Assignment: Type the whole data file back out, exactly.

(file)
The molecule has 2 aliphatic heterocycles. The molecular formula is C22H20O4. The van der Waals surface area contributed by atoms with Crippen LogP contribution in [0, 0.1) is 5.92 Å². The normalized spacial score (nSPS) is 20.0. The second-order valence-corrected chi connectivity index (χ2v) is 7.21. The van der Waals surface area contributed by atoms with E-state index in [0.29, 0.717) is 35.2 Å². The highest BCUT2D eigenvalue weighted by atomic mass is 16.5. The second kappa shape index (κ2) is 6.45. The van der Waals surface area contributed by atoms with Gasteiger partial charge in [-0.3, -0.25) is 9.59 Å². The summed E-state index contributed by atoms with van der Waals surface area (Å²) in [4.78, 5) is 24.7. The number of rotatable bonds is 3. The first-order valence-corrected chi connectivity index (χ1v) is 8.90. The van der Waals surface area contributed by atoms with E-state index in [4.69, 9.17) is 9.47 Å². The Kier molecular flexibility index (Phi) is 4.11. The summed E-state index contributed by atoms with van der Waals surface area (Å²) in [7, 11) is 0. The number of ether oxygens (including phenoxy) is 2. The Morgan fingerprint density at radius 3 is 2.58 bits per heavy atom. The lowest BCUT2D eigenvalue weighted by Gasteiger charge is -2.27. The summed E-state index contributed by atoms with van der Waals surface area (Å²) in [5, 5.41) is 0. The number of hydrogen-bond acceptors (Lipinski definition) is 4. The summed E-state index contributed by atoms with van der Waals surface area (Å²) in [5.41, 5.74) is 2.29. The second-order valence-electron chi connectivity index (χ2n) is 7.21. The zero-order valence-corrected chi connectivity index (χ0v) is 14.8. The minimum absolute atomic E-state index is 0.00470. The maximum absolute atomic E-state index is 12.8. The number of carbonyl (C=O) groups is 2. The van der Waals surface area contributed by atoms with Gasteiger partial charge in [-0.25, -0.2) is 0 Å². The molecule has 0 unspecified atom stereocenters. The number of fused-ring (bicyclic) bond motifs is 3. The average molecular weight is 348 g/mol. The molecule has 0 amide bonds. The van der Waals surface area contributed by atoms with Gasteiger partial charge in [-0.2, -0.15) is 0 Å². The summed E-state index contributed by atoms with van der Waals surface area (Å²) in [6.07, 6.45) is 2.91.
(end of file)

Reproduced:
The molecule has 2 aliphatic heterocycles. The molecular formula is C22H20O4. The van der Waals surface area contributed by atoms with Crippen LogP contribution in [0, 0.1) is 5.92 Å². The normalized spacial score (nSPS) is 20.0. The second-order valence-corrected chi connectivity index (χ2v) is 7.21. The van der Waals surface area contributed by atoms with E-state index in [0.29, 0.717) is 35.2 Å². The highest BCUT2D eigenvalue weighted by atomic mass is 16.5. The second kappa shape index (κ2) is 6.45. The van der Waals surface area contributed by atoms with Gasteiger partial charge in [-0.3, -0.25) is 9.59 Å². The summed E-state index contributed by atoms with van der Waals surface area (Å²) in [4.78, 5) is 24.7. The number of rotatable bonds is 3. The first-order valence-corrected chi connectivity index (χ1v) is 8.90. The van der Waals surface area contributed by atoms with E-state index in [4.69, 9.17) is 9.47 Å². The Kier molecular flexibility index (Phi) is 4.11. The summed E-state index contributed by atoms with van der Waals surface area (Å²) in [7, 11) is 0. The number of ether oxygens (including phenoxy) is 2. The Morgan fingerprint density at radius 3 is 2.58 bits per heavy atom. The lowest BCUT2D eigenvalue weighted by Gasteiger charge is -2.27. The summed E-state index contributed by atoms with van der Waals surface area (Å²) in [5, 5.41) is 0. The number of hydrogen-bond acceptors (Lipinski definition) is 4. The summed E-state index contributed by atoms with van der Waals surface area (Å²) in [5.41, 5.74) is 2.29. The second-order valence-electron chi connectivity index (χ2n) is 7.21. The zero-order valence-corrected chi connectivity index (χ0v) is 14.8. The minimum absolute atomic E-state index is 0.00470. The maximum absolute atomic E-state index is 12.8. The number of carbonyl (C=O) groups is 2. The van der Waals surface area contributed by atoms with Gasteiger partial charge in [-0.25, -0.2) is 0 Å². The molecule has 0 unspecified atom stereocenters. The number of fused-ring (bicyclic) bond motifs is 3. The average molecular weight is 348 g/mol. The molecule has 0 amide bonds. The van der Waals surface area contributed by atoms with Gasteiger partial charge in [-0.2, -0.15) is 0 Å². The summed E-state index contributed by atoms with van der Waals surface area (Å²) in [6.07, 6.45) is 2.91.